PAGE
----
In the book “The Loyalty Effect”, author Frederick Reichheld makes the case that the longer customers remain with a company, the more profitable they become. The loyalty effect works because long-term customers have more opportunities to learn about the company (and vice versa), allowing the relationship to become increasingly efficient and productive. But the benefits of loyalty do not occur simply because customers have more experiences with the company over time. To move up the loyalty/profit curve they need to have the types of experiences that will add to their knowledge and influence their behavior. Understanding the customer lifecycle allows the company to plan the right types of customer experiences at the right time.

Implementation decisions follow logically from the service strategy. By identifying when and how interactions occur, as well as what they should accomplish (both for the customer and the company), one can work backwards to design a service-focused organization. The service strategy helps define appropriate standards and policies, and also suggests how standards and policies can be supported through hiring practices, training content, research and measurement, business tools, etc.

Consider research and measurement. Many companies make a substantial investment in customer surveys, call monitoring, mystery shopping and other service-related research that generates reams of data reports — which sit, unread and unused, on the desks of overworked managers. But with a clearly articulated service strategy that is incorporated into the business model, companies can make much better decisions from the first about what data they should collect and how they should use it. For example, by mapping out the points at which service failures are most likely to occur, the company can create feedback channels that will identify at-risk customers, and service recovery mechanisms to prevent turnover. The service strategy will also suggest what data should be captured to ensure that standards are executed properly and that employees and managers are rewarded for the right outcomes.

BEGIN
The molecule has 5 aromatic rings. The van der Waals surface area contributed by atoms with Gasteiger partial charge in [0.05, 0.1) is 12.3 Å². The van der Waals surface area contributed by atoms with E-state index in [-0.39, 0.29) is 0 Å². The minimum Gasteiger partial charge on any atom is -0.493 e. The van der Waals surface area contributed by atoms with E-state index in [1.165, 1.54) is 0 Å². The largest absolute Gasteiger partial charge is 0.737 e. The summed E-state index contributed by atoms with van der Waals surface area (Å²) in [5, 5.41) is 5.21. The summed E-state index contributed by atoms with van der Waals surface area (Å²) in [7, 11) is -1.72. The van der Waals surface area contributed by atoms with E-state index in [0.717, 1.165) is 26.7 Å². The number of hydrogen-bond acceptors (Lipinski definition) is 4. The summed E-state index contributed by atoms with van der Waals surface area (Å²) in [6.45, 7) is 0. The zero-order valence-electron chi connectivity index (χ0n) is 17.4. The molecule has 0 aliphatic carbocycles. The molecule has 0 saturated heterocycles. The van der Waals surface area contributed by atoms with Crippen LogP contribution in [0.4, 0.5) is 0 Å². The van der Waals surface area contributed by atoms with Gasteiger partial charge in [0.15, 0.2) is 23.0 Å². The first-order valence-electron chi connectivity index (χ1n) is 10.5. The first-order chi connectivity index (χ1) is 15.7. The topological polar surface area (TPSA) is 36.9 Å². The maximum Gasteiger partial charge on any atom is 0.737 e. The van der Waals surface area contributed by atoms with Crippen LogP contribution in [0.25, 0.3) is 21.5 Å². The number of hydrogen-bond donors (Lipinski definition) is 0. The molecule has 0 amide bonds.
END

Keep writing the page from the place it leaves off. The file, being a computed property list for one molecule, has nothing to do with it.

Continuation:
Choices of business tools and systems also follow from the service strategy. Consider that in the past few years billions of dollars have been spent on Customer Relationship Management (CRM) systems that have under-performed or failed to produce a positive return. One of the primary reasons for this failure is that many systems were installed with no logical context: companies invested in improving customer relationships without defining what an ideal customer relationship should look like. A clear service strategy fills that void, allowing the company to invest in tools and systems that support a well-defined vision.

All of these details do not necessarily go into the business plan – they may go into the plan behind the plan, or emerge over time as the company evolves. What does go into the business plan is a declaration of the role that service will play in the overall offering of the company, and a description of how the service strategy will align with other components of the organization. Also included is a picture of what the relationship between the company and customer should look like as it advances through the customer lifecycle. Armed with this information, new companies can make service work for them from the outset.

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About Eric Larse

Eric Larse is co-founder of Seattle-based Kinesis CEM, LLC, which helps clients plan and execute their customer experience strategies through the intelligent use of customer satisfaction surveys and mystery shopping, linked with training and incentive programs. Visit Kinesis at: